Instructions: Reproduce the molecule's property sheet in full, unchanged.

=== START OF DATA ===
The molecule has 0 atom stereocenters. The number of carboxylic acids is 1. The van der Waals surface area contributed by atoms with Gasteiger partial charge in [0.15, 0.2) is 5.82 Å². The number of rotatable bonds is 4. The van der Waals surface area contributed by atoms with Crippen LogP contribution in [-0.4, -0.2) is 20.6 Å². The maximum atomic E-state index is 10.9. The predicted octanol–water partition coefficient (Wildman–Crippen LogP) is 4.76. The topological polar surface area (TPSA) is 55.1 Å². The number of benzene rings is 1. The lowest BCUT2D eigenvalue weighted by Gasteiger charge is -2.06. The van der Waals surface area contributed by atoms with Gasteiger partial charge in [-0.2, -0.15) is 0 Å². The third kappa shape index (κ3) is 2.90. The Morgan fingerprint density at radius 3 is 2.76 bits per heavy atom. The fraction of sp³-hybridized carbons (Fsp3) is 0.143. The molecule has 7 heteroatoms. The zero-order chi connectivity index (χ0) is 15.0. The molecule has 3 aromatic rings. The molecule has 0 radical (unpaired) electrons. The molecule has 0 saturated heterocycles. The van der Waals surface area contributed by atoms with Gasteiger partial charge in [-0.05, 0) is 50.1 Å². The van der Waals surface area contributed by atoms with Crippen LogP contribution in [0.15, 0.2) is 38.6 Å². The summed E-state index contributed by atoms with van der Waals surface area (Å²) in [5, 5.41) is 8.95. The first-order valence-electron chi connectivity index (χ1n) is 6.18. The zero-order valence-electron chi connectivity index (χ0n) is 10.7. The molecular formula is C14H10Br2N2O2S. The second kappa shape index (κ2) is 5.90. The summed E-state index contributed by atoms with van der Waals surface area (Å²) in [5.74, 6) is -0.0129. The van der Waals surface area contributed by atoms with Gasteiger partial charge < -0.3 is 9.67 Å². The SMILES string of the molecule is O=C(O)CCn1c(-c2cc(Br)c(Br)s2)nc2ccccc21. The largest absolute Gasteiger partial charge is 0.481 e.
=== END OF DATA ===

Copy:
The molecule has 0 atom stereocenters. The number of carboxylic acids is 1. The van der Waals surface area contributed by atoms with Gasteiger partial charge in [0.15, 0.2) is 5.82 Å². The number of rotatable bonds is 4. The van der Waals surface area contributed by atoms with Crippen LogP contribution in [-0.4, -0.2) is 20.6 Å². The maximum atomic E-state index is 10.9. The predicted octanol–water partition coefficient (Wildman–Crippen LogP) is 4.76. The topological polar surface area (TPSA) is 55.1 Å². The number of benzene rings is 1. The lowest BCUT2D eigenvalue weighted by Gasteiger charge is -2.06. The van der Waals surface area contributed by atoms with Gasteiger partial charge in [-0.2, -0.15) is 0 Å². The third kappa shape index (κ3) is 2.90. The Morgan fingerprint density at radius 3 is 2.76 bits per heavy atom. The fraction of sp³-hybridized carbons (Fsp3) is 0.143. The molecule has 7 heteroatoms. The zero-order chi connectivity index (χ0) is 15.0. The molecule has 3 aromatic rings. The molecule has 0 radical (unpaired) electrons. The molecule has 0 saturated heterocycles. The van der Waals surface area contributed by atoms with Gasteiger partial charge in [-0.05, 0) is 50.1 Å². The van der Waals surface area contributed by atoms with Crippen LogP contribution in [0.15, 0.2) is 38.6 Å². The summed E-state index contributed by atoms with van der Waals surface area (Å²) in [5, 5.41) is 8.95. The first-order valence-electron chi connectivity index (χ1n) is 6.18. The zero-order valence-electron chi connectivity index (χ0n) is 10.7. The molecular formula is C14H10Br2N2O2S. The second kappa shape index (κ2) is 5.90. The summed E-state index contributed by atoms with van der Waals surface area (Å²) in [5.74, 6) is -0.0129. The van der Waals surface area contributed by atoms with Gasteiger partial charge < -0.3 is 9.67 Å². The SMILES string of the molecule is O=C(O)CCn1c(-c2cc(Br)c(Br)s2)nc2ccccc21. The largest absolute Gasteiger partial charge is 0.481 e.